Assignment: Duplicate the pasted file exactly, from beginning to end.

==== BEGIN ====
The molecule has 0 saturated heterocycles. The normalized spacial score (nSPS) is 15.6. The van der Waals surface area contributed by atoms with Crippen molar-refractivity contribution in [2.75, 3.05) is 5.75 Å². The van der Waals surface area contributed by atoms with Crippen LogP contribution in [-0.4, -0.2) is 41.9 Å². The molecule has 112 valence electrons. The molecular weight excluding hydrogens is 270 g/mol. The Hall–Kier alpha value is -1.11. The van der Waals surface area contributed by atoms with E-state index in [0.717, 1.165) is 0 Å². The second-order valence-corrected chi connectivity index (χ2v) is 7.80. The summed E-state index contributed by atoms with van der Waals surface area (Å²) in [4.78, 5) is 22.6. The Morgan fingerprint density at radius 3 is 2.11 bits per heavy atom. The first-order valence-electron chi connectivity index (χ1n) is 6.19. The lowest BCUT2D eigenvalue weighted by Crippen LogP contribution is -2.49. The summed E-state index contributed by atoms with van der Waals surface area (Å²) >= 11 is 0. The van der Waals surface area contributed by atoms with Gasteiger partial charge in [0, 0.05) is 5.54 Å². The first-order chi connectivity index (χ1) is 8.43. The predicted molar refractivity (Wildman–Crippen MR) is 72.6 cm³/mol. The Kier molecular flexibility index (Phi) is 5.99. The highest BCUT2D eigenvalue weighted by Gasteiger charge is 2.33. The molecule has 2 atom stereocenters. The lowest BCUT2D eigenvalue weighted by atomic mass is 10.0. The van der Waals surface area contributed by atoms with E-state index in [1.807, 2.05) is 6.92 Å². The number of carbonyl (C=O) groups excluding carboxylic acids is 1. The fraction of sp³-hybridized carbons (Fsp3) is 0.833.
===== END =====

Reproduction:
The molecule has 0 saturated heterocycles. The normalized spacial score (nSPS) is 15.6. The van der Waals surface area contributed by atoms with Crippen molar-refractivity contribution in [2.75, 3.05) is 5.75 Å². The van der Waals surface area contributed by atoms with Crippen LogP contribution in [-0.4, -0.2) is 41.9 Å². The molecule has 112 valence electrons. The molecular weight excluding hydrogens is 270 g/mol. The Hall–Kier alpha value is -1.11. The van der Waals surface area contributed by atoms with E-state index in [0.717, 1.165) is 0 Å². The second-order valence-corrected chi connectivity index (χ2v) is 7.80. The summed E-state index contributed by atoms with van der Waals surface area (Å²) in [4.78, 5) is 22.6. The Morgan fingerprint density at radius 3 is 2.11 bits per heavy atom. The first-order valence-electron chi connectivity index (χ1n) is 6.19. The lowest BCUT2D eigenvalue weighted by Crippen LogP contribution is -2.49. The summed E-state index contributed by atoms with van der Waals surface area (Å²) >= 11 is 0. The van der Waals surface area contributed by atoms with Gasteiger partial charge in [0, 0.05) is 5.54 Å². The first-order chi connectivity index (χ1) is 8.43. The predicted molar refractivity (Wildman–Crippen MR) is 72.6 cm³/mol. The Kier molecular flexibility index (Phi) is 5.99. The highest BCUT2D eigenvalue weighted by Gasteiger charge is 2.33. The molecule has 2 atom stereocenters. The lowest BCUT2D eigenvalue weighted by atomic mass is 10.0. The van der Waals surface area contributed by atoms with E-state index in [1.807, 2.05) is 6.92 Å². The number of carbonyl (C=O) groups excluding carboxylic acids is 1. The fraction of sp³-hybridized carbons (Fsp3) is 0.833.